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updated 1/30/2004 5:48:12 PM ET 2004-01-30T22:48:12

With all the various types of exercise equipment you could buy, is the inexpensive pedometer really likely to affect your activity level and health?

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As with any piece of equipment, the answer seems to depend on how you use it. A large number of studies show that pedometers can bring a variety of benefits.

It’s been said that if we could bottle exercise, we’d have a medicine that could treat the majority of today’s health problems. The American Institute for Cancer Research (AICR) recommends at least an hour of moderate activity daily as part of a healthy lifestyle to lower cancer risk. Less than a quarter of American adults come even close.

Pedometers are small electronic devices you can clip to a belt or waistband to measure how many steps you take. Studies support their accuracy, although calculations of distance and especially calorie-burning may be imprecise.

10,000 steps a day
Health experts often recommend a goal of 10,000 steps a day. In a recent study, 400 women were given pedometers and this goal. After eight weeks, women reported increased energy, less frequent illness and weight loss.

An earlier study of over 200 sedentary adults showed that wearing pedometers encouraged people to be more active. Their body fat decreased and their fitness and blood pressure improved, as effectively as if they had structured exercise.

Another recent study involved senior adults with osteoarthritis of the knees that significantly interfered with their daily life. All participated in an arthritis self-management class. Some were also given pedometers and a goal of increasing their daily steps by 30 percent.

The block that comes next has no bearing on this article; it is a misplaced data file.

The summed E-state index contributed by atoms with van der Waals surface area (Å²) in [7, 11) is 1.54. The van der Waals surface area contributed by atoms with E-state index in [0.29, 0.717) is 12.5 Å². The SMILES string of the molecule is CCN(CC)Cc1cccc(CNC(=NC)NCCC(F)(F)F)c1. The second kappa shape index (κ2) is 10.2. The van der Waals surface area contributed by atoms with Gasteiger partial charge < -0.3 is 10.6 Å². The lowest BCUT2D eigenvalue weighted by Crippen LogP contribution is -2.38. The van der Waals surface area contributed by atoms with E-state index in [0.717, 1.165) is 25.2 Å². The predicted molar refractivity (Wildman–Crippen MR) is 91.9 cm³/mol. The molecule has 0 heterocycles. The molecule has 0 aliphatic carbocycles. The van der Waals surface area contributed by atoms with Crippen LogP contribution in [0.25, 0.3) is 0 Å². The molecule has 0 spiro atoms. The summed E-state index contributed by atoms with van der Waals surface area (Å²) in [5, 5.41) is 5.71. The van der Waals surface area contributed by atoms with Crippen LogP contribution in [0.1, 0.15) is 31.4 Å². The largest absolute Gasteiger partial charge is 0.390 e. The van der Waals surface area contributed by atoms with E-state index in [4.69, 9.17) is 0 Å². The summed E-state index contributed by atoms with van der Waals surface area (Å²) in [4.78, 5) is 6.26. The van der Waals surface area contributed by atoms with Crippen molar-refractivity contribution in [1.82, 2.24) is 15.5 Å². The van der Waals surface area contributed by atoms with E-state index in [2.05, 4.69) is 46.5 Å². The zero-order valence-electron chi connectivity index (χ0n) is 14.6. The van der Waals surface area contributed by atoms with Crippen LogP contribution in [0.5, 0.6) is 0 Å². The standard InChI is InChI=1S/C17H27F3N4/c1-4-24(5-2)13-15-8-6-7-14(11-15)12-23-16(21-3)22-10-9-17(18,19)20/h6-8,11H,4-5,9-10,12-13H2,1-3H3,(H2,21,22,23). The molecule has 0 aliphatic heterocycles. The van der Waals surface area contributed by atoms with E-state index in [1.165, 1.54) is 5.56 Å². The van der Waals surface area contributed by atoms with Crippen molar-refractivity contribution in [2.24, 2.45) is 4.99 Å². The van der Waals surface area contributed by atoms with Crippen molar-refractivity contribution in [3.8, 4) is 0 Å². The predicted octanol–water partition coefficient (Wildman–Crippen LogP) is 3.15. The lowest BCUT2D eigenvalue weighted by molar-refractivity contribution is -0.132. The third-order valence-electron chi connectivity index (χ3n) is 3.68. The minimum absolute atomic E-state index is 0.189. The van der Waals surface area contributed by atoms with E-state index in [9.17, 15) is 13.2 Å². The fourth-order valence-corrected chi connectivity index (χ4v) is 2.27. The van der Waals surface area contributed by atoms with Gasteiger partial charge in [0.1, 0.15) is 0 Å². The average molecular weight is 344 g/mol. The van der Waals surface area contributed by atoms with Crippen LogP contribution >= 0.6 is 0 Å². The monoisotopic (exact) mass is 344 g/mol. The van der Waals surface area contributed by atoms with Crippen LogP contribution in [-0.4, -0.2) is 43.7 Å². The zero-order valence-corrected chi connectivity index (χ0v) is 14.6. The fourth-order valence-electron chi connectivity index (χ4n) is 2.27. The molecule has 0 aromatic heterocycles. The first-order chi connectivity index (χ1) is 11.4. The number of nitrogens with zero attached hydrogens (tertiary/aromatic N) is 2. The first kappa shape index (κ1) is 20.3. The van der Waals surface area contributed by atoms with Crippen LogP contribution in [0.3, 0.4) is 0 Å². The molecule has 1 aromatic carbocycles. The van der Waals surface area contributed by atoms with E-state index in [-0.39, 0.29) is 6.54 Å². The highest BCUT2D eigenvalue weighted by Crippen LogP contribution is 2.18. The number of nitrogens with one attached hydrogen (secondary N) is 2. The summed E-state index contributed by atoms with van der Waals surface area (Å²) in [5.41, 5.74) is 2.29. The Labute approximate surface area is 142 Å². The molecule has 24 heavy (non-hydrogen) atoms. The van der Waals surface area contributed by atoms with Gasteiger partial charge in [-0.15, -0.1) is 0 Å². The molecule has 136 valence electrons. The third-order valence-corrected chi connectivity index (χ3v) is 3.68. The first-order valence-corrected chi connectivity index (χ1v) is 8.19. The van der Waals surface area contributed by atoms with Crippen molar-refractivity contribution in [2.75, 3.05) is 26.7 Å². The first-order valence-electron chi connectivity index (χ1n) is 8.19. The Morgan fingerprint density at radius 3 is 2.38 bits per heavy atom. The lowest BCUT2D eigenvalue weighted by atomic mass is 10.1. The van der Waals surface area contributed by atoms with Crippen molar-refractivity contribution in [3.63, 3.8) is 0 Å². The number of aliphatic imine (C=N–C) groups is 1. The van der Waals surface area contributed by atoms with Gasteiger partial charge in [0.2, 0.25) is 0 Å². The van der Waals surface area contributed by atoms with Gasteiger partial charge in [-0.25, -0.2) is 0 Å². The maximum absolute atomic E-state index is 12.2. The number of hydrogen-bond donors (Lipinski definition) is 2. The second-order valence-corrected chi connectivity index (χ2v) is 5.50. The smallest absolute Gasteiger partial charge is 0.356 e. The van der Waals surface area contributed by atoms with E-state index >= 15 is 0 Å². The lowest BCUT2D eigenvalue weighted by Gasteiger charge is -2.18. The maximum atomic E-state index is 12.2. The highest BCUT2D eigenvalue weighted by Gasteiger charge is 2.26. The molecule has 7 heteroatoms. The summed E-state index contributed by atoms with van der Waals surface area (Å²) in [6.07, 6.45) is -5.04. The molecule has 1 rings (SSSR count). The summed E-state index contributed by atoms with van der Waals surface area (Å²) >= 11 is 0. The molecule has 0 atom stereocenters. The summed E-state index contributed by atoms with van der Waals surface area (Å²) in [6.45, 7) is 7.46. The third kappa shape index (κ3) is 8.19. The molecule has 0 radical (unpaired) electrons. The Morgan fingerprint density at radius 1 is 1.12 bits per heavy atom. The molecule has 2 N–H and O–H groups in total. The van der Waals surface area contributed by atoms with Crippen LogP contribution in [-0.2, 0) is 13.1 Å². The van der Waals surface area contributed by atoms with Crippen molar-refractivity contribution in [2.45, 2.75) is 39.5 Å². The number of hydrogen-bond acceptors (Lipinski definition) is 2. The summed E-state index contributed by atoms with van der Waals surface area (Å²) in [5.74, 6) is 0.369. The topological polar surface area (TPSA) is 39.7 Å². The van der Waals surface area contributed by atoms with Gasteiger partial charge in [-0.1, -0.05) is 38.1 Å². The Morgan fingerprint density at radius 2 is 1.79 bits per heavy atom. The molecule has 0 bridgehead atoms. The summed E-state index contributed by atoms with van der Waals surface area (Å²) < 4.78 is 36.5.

After 12 weeks, the pedometer group had increased their steps by 23 percent, while the other group was walking less than when they started. The pedometer group also showed improved walking and greater leg strength.

Regular walking has long been known to reduce high blood pressure. Several studies have reported drops of six to ten points in blood pressure among those who use pedometers and walk more. The blood pressure drops seem to be a direct result of walking and unrelated to weight.

Keep track, set goals
How pedometers are used may create these positive benefits. One study divided women into two groups. Everyone wore a pedometer daily, but only one group kept a daily record of their steps. After 12 weeks, the record-keeping group was logging about 2,000 steps more than the other group. That’s equivalent to an extra mile a day.

Maybe the increased awareness from keeping a record is the key. A more recent study found that those with best results from an eight-week program aiming for 10,000 steps daily were those who set daily goals and kept a log.

You might be able to obtain the same benefits without a pedometer by keeping a log of the time or distance you walk each day. You could aim for the AICR-recommended 60 minutes daily, or start by adding 30 percent to your usual walking time.

The advantage of a pedometer is that it can catch small increases in activity, like walking up stairs instead of taking elevators. Many people who increase activity while wearing pedometers seem to do so through these small bits of walking that would probably escape anyone’s attention. But a pedometer records them.

Nutrition Notes is provided by the American Institute for Cancer Research in Washington, D.C.

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